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    drakedgar is offline I'm new here!
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    Thanks guys for your replies.

    I guess the problem lies in that my camera (d5100) doesn't support high speed sync

    So I guess my only option is getting an ND filter.

    btw which ND filter do you guys recommend to get a sunny 16f (properly exposure) down to "sunny 4f" ?

  5. #5
    i speak in math's Avatar
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    Quote Originally Posted by drakedgar View Post
    Thanks guys for your replies.

    I guess the problem lies in that my camera (d5100) doesn't support high speed sync

    So I guess my only option is getting an ND filter.

    btw which ND filter do you guys recommend to get a sunny 16f (properly exposure) down to "sunny 4f" ?
    typical CaNikon crap...taking out essential functions for entry level cameras that don't increase cost. Once again, shows that they are in it for the money and not the photographers.
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    inkista's Avatar
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    Quote Originally Posted by i speak in math View Post
    typical CaNikon crap....
    Err.. I'm afraid this one's just Nikon. On the Canon side, even the lowly T3 does HSS, which is why I asked why the OP didn't have FP mode. I'm super-surprised. (And yes, the T3 also has a DoF preview button and does true mirror lock-up and doesn't need a focus motor . Its main missing features vs. the T3i are mostly hardware things that would affect cost (wireless remote sensor, flip-out LCD, external mic jack etc.). The only deliberate crippling, imo, is the flash master in the pop-up, and given how high up the chain you typically have to go on that with every other manufacturer, it's understandable.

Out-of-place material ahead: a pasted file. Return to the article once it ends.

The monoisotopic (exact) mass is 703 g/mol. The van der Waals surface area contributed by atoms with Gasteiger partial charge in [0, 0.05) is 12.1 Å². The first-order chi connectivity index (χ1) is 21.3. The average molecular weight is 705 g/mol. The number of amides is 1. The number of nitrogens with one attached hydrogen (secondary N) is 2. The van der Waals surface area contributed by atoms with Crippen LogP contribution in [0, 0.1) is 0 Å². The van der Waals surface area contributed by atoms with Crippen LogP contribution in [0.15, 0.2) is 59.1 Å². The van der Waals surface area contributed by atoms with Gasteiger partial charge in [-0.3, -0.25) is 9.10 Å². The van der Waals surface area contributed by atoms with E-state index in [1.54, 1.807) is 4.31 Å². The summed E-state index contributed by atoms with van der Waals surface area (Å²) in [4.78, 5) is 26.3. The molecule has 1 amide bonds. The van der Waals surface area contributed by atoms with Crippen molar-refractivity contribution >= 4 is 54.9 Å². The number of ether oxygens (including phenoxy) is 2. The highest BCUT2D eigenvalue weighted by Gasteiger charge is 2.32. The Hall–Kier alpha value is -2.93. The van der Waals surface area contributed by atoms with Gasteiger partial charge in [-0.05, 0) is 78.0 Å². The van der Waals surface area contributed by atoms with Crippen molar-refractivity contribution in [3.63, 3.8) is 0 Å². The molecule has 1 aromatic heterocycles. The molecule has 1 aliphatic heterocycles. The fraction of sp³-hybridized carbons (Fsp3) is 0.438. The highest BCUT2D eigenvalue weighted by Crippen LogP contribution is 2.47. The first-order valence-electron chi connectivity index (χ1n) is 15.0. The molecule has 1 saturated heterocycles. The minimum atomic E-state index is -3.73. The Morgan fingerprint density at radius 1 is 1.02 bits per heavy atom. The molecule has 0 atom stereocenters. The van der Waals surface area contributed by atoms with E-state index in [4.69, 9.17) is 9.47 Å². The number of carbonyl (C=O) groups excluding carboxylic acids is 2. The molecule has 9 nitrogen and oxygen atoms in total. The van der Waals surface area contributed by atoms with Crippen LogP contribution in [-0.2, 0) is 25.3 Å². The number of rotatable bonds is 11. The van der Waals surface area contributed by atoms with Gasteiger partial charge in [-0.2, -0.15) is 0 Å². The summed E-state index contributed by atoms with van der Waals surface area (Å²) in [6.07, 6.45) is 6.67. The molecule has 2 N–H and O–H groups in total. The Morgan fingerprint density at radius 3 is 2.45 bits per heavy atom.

As for ND filters:

    f/16 -> f/11 -> f/8 -> f/5.6 -> f/4

    So, you need a four-stop ND filter. Make sure you read the descriptions on ND filters before buying, because the numerical rating changes with the manufacturer. ND4 may only mean two stops, because the ND is given by "darkening factor" (i.e., four times darker is two stops darker).
    Last edited by inkista; 02-22-2012 at 11:45 PM.
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    drakedgar is offline I'm new here!
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    I didn't notice of ISO. What ISO are you using. Grant it you may get only 1 stop depending on the shooting ISO and the camera's lowest ISO.
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    drakedgar is offline I'm new here!
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    I was using ISO 100 :/

    I really hope the ND filter will solve all my problems

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    Quote Originally Posted by inkista View Post
    Err.. I'm afraid this one's just Nikon.
    Doesn't Canon skimp on the spot metering as well? And in body auto focus motors?